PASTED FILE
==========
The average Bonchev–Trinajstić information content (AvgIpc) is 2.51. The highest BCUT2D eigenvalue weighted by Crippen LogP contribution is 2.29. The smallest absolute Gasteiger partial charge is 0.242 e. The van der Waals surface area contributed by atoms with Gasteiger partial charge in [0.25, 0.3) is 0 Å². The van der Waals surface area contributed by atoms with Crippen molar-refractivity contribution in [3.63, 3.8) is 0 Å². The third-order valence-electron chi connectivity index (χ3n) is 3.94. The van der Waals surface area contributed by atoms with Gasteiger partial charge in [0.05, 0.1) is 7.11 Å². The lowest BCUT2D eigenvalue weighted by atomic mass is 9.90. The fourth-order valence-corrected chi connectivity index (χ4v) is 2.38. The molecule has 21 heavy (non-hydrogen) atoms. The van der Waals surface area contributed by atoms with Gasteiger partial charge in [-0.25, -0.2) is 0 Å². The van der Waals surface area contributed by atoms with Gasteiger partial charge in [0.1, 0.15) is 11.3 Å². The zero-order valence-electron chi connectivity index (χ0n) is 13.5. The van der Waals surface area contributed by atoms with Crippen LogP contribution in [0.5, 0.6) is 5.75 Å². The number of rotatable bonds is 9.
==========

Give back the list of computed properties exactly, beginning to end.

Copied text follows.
The average Bonchev–Trinajstić information content (AvgIpc) is 2.51. The highest BCUT2D eigenvalue weighted by Crippen LogP contribution is 2.29. The smallest absolute Gasteiger partial charge is 0.242 e. The van der Waals surface area contributed by atoms with Gasteiger partial charge in [0.25, 0.3) is 0 Å². The van der Waals surface area contributed by atoms with Crippen molar-refractivity contribution in [3.63, 3.8) is 0 Å². The third-order valence-electron chi connectivity index (χ3n) is 3.94. The van der Waals surface area contributed by atoms with Gasteiger partial charge in [0.05, 0.1) is 7.11 Å². The lowest BCUT2D eigenvalue weighted by atomic mass is 9.90. The fourth-order valence-corrected chi connectivity index (χ4v) is 2.38. The molecule has 21 heavy (non-hydrogen) atoms. The van der Waals surface area contributed by atoms with Gasteiger partial charge in [-0.25, -0.2) is 0 Å². The van der Waals surface area contributed by atoms with Gasteiger partial charge in [0.1, 0.15) is 11.3 Å². The zero-order valence-electron chi connectivity index (χ0n) is 13.5. The van der Waals surface area contributed by atoms with Crippen LogP contribution in [0.5, 0.6) is 5.75 Å². The number of rotatable bonds is 9.